SAN FRANCISCO - The Los Angeles County Museum of Art will bring $383 million of variable-rate bonds to market tomorrow to refund its outstanding variable-rate debt portfolio.
The bulk of the debt will refinance auction-rate securities issued in 2004 and 2007, while a small portion will refund variable-rate demand obligations that were insured by Financial Guaranty Insurance Co.
The original debt financed the renovation of the museum campus under the direction of Pritzker Prize-winning architect Renzo Piano. The museum, also known as LACMA, is home to more than 100,000 works of art that span a range of artists as diverse as German Renaissance painter Albrecht Durer, Mexican muralist Diego Rivera, and pop artist David Hockney.
"In February, our rates started to go very high," peaking at 11% when the auction-rate securities market collapsed, said LACMA chief financial officer Ann Rowland. "We are doing this to get back to lower rates."
The museum was able to push its rates back below 4% with the help of Los Angeles County, which began using its investment pool to bid on the museum's ARS beginning in April. The museum is a nonprofit organization, not a part of the county government.
The museum is refunding the debt now to lower rates further and to get a permanent solution to its ARS woes. The museum will refinance the debt with five series of VRDOs - 2008A to 2008E - sold via the California Statewide Communities Development Authority.
The debt is backed by an irrevocable, direct-pay letter of credit from Wells Fargo Bank NA, which is rated triple-A by the major credit rating agencies. Rowland said the museum had little trouble lining up its letter of credit, unlike many issuers who have struggled to find enhancement this year.
She said the museum's commercial bank - Union Bank of California - helped put together a syndicate of eight letter of credit banks to bid on the deal. Wells Fargo is "fronting" the deal as the lead bank because of its triple-A ratings.
Rowland declined to say how much LACMA paid for the LOC.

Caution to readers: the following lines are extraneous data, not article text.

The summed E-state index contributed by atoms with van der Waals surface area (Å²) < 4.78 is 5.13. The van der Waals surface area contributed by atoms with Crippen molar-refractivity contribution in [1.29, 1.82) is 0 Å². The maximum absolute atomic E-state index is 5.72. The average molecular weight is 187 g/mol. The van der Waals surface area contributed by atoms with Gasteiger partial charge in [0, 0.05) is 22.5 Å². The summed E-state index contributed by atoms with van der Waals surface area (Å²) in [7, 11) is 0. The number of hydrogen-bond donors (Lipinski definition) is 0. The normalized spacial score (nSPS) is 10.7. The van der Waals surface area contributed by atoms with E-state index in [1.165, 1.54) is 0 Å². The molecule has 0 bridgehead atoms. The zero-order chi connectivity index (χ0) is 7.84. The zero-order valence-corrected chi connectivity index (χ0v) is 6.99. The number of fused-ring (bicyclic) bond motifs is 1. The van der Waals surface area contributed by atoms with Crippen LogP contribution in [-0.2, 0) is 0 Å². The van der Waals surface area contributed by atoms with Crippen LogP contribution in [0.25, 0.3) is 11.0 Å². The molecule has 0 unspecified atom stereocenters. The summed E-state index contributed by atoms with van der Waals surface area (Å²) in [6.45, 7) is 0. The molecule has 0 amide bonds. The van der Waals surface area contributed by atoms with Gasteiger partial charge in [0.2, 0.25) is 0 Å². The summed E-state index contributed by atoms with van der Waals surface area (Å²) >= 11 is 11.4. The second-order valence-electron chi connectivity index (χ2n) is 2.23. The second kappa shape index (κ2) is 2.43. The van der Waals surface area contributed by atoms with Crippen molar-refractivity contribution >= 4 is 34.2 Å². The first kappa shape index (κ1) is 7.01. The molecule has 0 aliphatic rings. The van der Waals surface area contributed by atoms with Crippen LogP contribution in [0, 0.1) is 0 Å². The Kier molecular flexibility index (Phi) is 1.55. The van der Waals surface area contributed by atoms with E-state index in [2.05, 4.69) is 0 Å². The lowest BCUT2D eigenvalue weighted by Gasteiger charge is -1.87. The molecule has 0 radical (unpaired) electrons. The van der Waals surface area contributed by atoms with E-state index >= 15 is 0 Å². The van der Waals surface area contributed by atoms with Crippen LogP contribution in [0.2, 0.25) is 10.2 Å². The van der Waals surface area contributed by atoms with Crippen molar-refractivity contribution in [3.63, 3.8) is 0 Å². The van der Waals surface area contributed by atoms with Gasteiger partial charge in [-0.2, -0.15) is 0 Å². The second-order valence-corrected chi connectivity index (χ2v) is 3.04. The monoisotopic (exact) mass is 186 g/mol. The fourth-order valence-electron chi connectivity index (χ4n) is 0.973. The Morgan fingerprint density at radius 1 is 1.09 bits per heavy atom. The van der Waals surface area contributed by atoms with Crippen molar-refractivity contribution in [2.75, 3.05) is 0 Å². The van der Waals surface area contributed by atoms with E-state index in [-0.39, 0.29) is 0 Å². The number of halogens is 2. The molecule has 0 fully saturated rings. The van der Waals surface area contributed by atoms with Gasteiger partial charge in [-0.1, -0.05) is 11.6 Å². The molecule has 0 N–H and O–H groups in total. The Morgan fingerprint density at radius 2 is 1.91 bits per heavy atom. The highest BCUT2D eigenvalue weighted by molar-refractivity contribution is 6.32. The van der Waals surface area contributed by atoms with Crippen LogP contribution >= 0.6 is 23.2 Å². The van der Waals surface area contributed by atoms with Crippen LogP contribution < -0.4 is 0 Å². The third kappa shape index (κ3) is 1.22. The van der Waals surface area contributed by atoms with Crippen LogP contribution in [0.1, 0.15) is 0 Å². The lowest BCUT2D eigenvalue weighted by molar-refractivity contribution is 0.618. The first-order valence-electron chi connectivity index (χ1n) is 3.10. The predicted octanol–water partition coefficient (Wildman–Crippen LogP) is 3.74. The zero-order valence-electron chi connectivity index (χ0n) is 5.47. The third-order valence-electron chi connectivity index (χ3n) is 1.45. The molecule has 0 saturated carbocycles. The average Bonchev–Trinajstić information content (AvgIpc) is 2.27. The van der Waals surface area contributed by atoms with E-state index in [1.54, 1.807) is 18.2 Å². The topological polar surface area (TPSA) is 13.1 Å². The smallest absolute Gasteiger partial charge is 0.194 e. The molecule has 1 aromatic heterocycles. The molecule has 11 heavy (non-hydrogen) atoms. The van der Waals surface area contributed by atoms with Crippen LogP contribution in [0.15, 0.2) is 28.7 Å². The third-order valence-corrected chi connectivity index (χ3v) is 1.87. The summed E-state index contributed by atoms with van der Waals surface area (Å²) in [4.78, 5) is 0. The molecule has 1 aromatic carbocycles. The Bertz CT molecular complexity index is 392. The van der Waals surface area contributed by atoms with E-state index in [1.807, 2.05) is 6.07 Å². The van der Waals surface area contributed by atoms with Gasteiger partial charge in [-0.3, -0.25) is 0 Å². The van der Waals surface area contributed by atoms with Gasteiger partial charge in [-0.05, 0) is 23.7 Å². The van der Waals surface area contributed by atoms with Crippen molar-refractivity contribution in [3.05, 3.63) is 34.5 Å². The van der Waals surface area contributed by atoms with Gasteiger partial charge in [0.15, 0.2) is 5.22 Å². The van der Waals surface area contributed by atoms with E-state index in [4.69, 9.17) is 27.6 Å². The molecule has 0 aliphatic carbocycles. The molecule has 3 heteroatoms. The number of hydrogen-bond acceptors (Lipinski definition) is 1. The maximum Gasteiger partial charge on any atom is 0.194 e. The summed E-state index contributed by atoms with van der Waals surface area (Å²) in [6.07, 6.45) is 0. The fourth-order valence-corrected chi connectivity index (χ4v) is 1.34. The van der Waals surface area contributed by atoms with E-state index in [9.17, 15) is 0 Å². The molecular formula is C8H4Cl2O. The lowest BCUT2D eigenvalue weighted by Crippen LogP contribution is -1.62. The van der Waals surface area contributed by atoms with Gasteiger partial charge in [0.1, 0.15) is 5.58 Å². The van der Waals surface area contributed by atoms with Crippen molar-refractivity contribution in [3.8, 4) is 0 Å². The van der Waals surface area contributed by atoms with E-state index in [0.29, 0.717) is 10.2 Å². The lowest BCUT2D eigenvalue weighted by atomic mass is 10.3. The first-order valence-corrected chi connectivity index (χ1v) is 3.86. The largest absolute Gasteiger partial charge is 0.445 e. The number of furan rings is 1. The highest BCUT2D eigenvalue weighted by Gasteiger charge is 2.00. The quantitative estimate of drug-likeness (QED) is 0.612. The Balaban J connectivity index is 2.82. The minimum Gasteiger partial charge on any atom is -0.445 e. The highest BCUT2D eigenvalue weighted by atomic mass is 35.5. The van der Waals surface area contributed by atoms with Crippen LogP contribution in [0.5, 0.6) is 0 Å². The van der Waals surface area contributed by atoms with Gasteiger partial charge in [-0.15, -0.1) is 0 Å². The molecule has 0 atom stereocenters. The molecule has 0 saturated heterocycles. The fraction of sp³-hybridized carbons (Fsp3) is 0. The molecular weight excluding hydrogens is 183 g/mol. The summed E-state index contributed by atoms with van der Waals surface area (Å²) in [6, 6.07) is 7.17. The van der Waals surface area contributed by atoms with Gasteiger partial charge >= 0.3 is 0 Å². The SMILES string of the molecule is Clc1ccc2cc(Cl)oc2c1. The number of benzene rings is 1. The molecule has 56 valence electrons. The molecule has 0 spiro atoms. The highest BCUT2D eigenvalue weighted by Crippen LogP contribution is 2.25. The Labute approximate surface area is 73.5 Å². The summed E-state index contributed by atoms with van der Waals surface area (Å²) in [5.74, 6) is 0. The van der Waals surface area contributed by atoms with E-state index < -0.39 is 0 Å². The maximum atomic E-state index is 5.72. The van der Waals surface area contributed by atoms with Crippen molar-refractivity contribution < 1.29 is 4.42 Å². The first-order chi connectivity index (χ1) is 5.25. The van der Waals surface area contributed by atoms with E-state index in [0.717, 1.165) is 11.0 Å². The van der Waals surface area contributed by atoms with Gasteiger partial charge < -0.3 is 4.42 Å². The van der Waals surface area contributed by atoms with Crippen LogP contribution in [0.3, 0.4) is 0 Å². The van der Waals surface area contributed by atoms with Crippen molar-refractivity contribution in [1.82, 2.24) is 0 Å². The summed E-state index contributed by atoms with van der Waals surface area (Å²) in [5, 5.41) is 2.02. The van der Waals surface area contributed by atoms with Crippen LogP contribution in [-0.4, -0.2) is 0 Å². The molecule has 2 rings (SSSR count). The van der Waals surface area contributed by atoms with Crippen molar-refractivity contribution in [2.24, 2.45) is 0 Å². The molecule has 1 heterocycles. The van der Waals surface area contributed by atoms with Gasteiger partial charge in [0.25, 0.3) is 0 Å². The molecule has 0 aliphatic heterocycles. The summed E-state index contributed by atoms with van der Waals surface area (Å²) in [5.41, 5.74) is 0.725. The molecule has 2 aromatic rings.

LACMA will amend and maintain swap agreements that synthetically fixed $256 million of the outstanding debt. The agreements with Citibank NA were amended to remove swap payment-insurer FGIC, which was downgraded this year to below-investment grade. The museum expects to net a fixed rate of about 3.5% on the swapped portion of the debt.
The new debt is a general obligation of the museum, backed by its general assets, but not its priceless art collection. Los Angeles County does not back the debt, though the county does give the museum almost $35 million a year in grants and subsidies and has helped it manage the auction-rate crisis.
LACMA secured an underlying rating of A2 from Moody's Investors Service in conjunction with the deal. It did not seek underlying ratings from Fitch Ratings or Standard & Poor's.
Citi, which also underwrote the outstanding ARS, will be the senior manager on the deal. It will share remarketing responsibilities with its three co-managers.
Citi will remarket Series A and B, both with par values of $100 million. Stone & Youngberg will be the remarketing agent for the $95 million series C. JPMorgan will remarket the $60 million Series D. Wells Fargo Institutional Securities will remarket the $28 million Series E.
Series A and B will reach final maturity in 2037, and Series C, D, and E will mature in 2034. All of the debt will be remarketed weekly, except Series D, which will be in daily mode.